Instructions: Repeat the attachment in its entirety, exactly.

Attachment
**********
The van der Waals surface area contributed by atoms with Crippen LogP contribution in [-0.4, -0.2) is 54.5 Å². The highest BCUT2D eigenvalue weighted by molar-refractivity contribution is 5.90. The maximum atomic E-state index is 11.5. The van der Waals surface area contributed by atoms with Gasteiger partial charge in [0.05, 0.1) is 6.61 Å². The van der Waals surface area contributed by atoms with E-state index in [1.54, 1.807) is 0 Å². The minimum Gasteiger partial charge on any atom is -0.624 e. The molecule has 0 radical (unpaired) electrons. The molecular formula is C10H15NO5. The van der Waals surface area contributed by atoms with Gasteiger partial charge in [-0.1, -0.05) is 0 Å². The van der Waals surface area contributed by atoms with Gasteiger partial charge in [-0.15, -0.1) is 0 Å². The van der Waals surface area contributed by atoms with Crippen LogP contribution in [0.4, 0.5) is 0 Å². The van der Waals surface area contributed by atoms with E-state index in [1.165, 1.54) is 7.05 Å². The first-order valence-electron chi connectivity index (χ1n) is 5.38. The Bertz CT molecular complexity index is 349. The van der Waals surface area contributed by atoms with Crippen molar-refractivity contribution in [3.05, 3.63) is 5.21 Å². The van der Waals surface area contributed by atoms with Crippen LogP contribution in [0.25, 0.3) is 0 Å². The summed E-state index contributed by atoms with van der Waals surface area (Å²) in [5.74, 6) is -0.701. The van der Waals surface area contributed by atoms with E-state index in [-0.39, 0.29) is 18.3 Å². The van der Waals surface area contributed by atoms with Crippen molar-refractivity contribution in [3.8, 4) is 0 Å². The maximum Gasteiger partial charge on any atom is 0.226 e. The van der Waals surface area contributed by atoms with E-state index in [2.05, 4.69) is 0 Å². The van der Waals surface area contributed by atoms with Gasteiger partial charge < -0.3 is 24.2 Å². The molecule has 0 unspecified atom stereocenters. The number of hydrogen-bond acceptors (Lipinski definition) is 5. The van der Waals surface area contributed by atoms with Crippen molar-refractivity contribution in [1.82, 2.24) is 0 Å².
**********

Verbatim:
The van der Waals surface area contributed by atoms with Crippen LogP contribution in [-0.4, -0.2) is 54.5 Å². The highest BCUT2D eigenvalue weighted by molar-refractivity contribution is 5.90. The maximum atomic E-state index is 11.5. The van der Waals surface area contributed by atoms with Gasteiger partial charge in [0.05, 0.1) is 6.61 Å². The van der Waals surface area contributed by atoms with E-state index in [1.54, 1.807) is 0 Å². The minimum Gasteiger partial charge on any atom is -0.624 e. The molecule has 0 radical (unpaired) electrons. The molecular formula is C10H15NO5. The van der Waals surface area contributed by atoms with Gasteiger partial charge in [-0.1, -0.05) is 0 Å². The van der Waals surface area contributed by atoms with Gasteiger partial charge in [-0.15, -0.1) is 0 Å². The van der Waals surface area contributed by atoms with Crippen LogP contribution in [0.4, 0.5) is 0 Å². The van der Waals surface area contributed by atoms with E-state index in [1.165, 1.54) is 7.05 Å². The first-order valence-electron chi connectivity index (χ1n) is 5.38. The Bertz CT molecular complexity index is 349. The van der Waals surface area contributed by atoms with Crippen molar-refractivity contribution in [3.05, 3.63) is 5.21 Å². The van der Waals surface area contributed by atoms with Crippen LogP contribution in [0.25, 0.3) is 0 Å². The summed E-state index contributed by atoms with van der Waals surface area (Å²) in [5.74, 6) is -0.701. The van der Waals surface area contributed by atoms with E-state index in [-0.39, 0.29) is 18.3 Å². The van der Waals surface area contributed by atoms with Crippen molar-refractivity contribution in [3.8, 4) is 0 Å². The maximum Gasteiger partial charge on any atom is 0.226 e. The van der Waals surface area contributed by atoms with E-state index in [2.05, 4.69) is 0 Å². The van der Waals surface area contributed by atoms with Gasteiger partial charge < -0.3 is 24.2 Å². The molecule has 0 unspecified atom stereocenters. The number of hydrogen-bond acceptors (Lipinski definition) is 5. The van der Waals surface area contributed by atoms with Crippen molar-refractivity contribution in [1.82, 2.24) is 0 Å².